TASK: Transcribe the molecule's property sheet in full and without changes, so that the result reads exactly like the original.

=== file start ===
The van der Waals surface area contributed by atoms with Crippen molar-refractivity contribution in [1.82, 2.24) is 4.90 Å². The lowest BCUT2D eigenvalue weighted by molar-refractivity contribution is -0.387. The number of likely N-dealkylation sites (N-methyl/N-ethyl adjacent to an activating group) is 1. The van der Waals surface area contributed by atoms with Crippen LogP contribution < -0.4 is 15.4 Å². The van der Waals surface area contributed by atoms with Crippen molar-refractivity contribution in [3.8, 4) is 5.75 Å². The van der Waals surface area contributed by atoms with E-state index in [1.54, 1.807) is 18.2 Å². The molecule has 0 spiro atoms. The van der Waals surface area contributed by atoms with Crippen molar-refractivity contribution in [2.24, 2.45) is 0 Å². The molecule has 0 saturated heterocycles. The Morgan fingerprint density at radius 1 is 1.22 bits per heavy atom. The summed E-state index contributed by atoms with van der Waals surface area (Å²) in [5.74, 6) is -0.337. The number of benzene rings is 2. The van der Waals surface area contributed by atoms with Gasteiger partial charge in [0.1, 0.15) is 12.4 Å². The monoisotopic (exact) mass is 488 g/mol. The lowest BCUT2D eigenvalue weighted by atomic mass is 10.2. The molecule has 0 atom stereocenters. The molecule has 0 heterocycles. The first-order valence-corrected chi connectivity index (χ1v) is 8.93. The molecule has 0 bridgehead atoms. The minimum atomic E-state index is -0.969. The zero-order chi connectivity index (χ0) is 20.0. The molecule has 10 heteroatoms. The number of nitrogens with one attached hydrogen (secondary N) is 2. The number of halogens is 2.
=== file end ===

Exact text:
The van der Waals surface area contributed by atoms with Crippen molar-refractivity contribution in [1.82, 2.24) is 4.90 Å². The lowest BCUT2D eigenvalue weighted by molar-refractivity contribution is -0.387. The number of likely N-dealkylation sites (N-methyl/N-ethyl adjacent to an activating group) is 1. The van der Waals surface area contributed by atoms with Crippen LogP contribution < -0.4 is 15.4 Å². The van der Waals surface area contributed by atoms with Crippen molar-refractivity contribution in [3.8, 4) is 5.75 Å². The van der Waals surface area contributed by atoms with E-state index in [1.54, 1.807) is 18.2 Å². The molecule has 0 spiro atoms. The van der Waals surface area contributed by atoms with Crippen molar-refractivity contribution in [2.24, 2.45) is 0 Å². The molecule has 0 saturated heterocycles. The Morgan fingerprint density at radius 1 is 1.22 bits per heavy atom. The summed E-state index contributed by atoms with van der Waals surface area (Å²) in [5.74, 6) is -0.337. The number of benzene rings is 2. The van der Waals surface area contributed by atoms with Gasteiger partial charge in [0.1, 0.15) is 12.4 Å². The monoisotopic (exact) mass is 488 g/mol. The lowest BCUT2D eigenvalue weighted by atomic mass is 10.2. The molecule has 0 atom stereocenters. The molecule has 0 heterocycles. The first-order valence-corrected chi connectivity index (χ1v) is 8.93. The molecule has 0 bridgehead atoms. The minimum atomic E-state index is -0.969. The zero-order chi connectivity index (χ0) is 20.0. The molecule has 10 heteroatoms. The number of nitrogens with one attached hydrogen (secondary N) is 2. The number of halogens is 2.